For her latest outing as director Jodie Foster focuses on the dynamic between what we see on screen, what we think we know and the uncomfortable truth.
The dynamic is given added weight by the casting of George Clooney and Julia Roberts. He is the brash, obnoxious host of Money Monster, a TV show that urges everyday Americans to be bold with their hard-earned bucks. She is his producer.
Theirs is a 24-carat pairing and the acting is effortless. But it’s 25-year-old Derby lad Jack O’Connell who steals the show as the disgruntled investor who storms the studio waving a gun. Suddenly the TV show has become a hostage scenario.
A relative of The Big Short but lacking that film’s chutzpah and humour, Money Monster instead focuses on ordinary folk with big ambitions but little financial nous.
As Kyle (O’Connell) begins to unravel – he blames Lee Gates (Clooney) for his perilous situation, having lost his shirt on a bad investment – so we get an inkling of the rage bubbling beneath the surface of modern blue-collar America.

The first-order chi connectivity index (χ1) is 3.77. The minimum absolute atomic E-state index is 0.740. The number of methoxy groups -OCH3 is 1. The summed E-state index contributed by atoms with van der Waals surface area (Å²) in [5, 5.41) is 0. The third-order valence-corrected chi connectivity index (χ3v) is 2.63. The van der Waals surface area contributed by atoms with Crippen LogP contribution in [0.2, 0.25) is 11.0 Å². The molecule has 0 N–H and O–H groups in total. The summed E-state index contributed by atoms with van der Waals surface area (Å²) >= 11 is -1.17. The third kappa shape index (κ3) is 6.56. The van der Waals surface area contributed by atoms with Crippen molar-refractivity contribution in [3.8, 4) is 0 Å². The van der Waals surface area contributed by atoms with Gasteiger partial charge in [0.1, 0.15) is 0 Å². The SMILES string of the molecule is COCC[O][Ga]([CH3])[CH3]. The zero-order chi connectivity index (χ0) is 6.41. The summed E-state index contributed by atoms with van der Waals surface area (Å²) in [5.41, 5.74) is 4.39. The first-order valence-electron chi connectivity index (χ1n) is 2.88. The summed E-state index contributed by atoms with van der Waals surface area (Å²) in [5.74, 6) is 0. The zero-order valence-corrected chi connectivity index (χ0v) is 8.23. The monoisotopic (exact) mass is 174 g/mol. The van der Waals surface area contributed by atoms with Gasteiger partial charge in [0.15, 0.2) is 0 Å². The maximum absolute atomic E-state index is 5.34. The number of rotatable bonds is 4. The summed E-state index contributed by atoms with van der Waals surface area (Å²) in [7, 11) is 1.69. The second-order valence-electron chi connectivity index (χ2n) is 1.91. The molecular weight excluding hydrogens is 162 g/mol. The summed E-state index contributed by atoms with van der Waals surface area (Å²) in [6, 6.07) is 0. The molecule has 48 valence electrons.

Thus it’s the bankers, the financiers, the haves that are the bad guys. The have-nots (as personified by Kyle) are the losers. Foster, Clooney, Roberts and O’Connell form a tight ensemble that elevates Money Monster into an occasionally plausible thriller even as it simultaneously presents storytelling clichés and embraces them.
But it’s claustrophobic and tense and worryingly prescient. Think Howard Beale in Network and Sonny in Dog Day Afternoon and the film’s sense of playing out drama live on air finds its cinematic roots and influences. There’s a desperation to Money Monster that is pervasive. Like TV evangelists we should be wary of investing our celebrity experts with too much faith. Kyle finds that out too late.
By Tony Earnshaw